Doctor, psychologist, therapist, counsellor . . . I am NONE of these

I suppose, as a Grief Recovery specialist, if I needed to have a professional label, it would be “Educator”. Why? Because I teach people to move beyond the pain of grief and complete their loss.
People ask, “Is there REALLY such a thing as grief recovery? “My constant reply is, “Grief recovery is not only possible, it is NECESSARY”. It is necessary to enable you to find new meaning for life without the fear of being hurt again.

One of the questions most frequently asked by grievers is, “So, how long does grief last?”

Answers range from the three days that many employers deem sufficient, to weeks suggested by professional journals (see end panel) to the most tragic case I have yet heard of . . . the twenty-five years of grief a mother suffered following the death of her teenage son!
Even colleagues, when they first begin their training to work with grievers will answer the question, “How long does grief take when it comes to recovering from an emotional loss?” along the lines of, “It takes as long as it takes, and every loss is different.” While this may sound logical, it’s yet another horrible thing to tell a griever. Since everyone grieves at 100% for each of their individual losses, this may sound like a life-sentence, given that their level of pain is felt so intensely.
The problem with each of these different answers is that they all perpetuate one of the greatest of all grief myths. Each one of these sources is telling people “that grief just takes time” or that “time heals all wounds.” The passage of time has nothing to do with moving through the pain of loss. If anything, all that happens as time goes by is that grievers become so accustomed to living with the pain that it becomes a lasting part of their lives. That pain will continue to control them if they fail to take meaningful action to deal with it.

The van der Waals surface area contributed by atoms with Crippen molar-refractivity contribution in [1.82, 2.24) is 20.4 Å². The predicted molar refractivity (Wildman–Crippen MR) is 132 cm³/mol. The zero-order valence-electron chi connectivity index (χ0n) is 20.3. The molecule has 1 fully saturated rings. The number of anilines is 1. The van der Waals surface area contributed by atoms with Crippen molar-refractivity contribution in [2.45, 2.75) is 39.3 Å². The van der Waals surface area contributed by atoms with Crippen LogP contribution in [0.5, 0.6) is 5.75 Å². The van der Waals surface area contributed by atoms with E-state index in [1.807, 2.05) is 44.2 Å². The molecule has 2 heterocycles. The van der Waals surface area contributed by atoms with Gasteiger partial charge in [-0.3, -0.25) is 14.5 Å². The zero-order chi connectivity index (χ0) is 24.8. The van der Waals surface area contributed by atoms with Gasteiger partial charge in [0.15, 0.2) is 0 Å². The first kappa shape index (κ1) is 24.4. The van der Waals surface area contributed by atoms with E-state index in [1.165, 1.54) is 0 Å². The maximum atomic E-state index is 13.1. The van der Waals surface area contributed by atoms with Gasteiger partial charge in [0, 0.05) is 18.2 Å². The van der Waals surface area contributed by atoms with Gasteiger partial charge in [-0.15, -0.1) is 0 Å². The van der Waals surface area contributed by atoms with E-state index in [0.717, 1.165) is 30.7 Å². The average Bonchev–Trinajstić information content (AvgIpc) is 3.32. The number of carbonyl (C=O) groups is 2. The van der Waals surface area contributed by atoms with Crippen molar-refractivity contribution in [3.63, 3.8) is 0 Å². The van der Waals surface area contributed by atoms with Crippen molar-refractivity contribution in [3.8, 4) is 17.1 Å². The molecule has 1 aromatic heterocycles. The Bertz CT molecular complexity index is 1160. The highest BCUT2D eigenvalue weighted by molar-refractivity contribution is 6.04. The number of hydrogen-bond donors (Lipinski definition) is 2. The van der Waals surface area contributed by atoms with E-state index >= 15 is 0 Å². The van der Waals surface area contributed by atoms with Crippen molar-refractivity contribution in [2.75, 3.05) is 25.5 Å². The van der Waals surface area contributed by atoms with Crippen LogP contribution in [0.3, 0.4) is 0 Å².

As John W James, creator of the Grief Recovery Method, says:

“Another one of the pieces of misinformation that is taught, or passes from one generation to the next, is the idea that time alone can heal a broken heart and that, of course, is not possible. What is needed is information that leads people to correct actions that they can take within time. So, time and correct action will lead to emotional recovery; one without the other is not going to do that”.

The Grief Recovery Method has been in place for nearly 40 years. It’s an action plan that has proven effective around the world in assisting grievers to move beyond the pain of emotional loss.
How long does grief last? A Certified Grief Recovery Specialist can help you find success in moving beyond the pain of loss in as few as seven or eight sessions together. For those that cannot meet with a Specialist, “The Grief Recovery Handbook” can guide you through this process and explain how to find a partner to the assist you in taking this action independently. While you may still find yourself missing the physical presence of the relationship, these programs will make a tremendous difference when it comes to the overwhelming emotional pain of loss.
The Grief Recovery Method is a step-by-step approach that focuses on your broken heart. No one will ever tell you why you shouldn’t be feeling whatever it is that you feel. Instead it’s about taking action to deal with those feelings in a meaningful way to move beyond the power of your grief. It worked for me personally and it can work for you as well.

“To receive a diagnosis of major depression . . . a patient must have either depressed mood or loss of pleasure plus four or more associated symptoms — such as appetite loss, insomnia or hypersomnia, psychomotor change, fatigue, low self-esteem, diminished concentration, and recurrent thoughts of death or suicide — for at least a 2-week period”.
Grief, Depression, and the DSM-5, Richard A. Friedman, M.D.
New England Journal of Medicine, 2012; 366:1855-1857 May 17, 2012 DOI: 10.1056/NEJM p1201794

This learned article goes on to suggest that grief lasting more than two weeks be diagnosed as “complicated grief”, paving the way to prescribe medication to deal with the symptoms. The problem with this is that while medication masks those symptoms, it does nothing to deal with moving through and beyond the significant issues generating that emotional pain.

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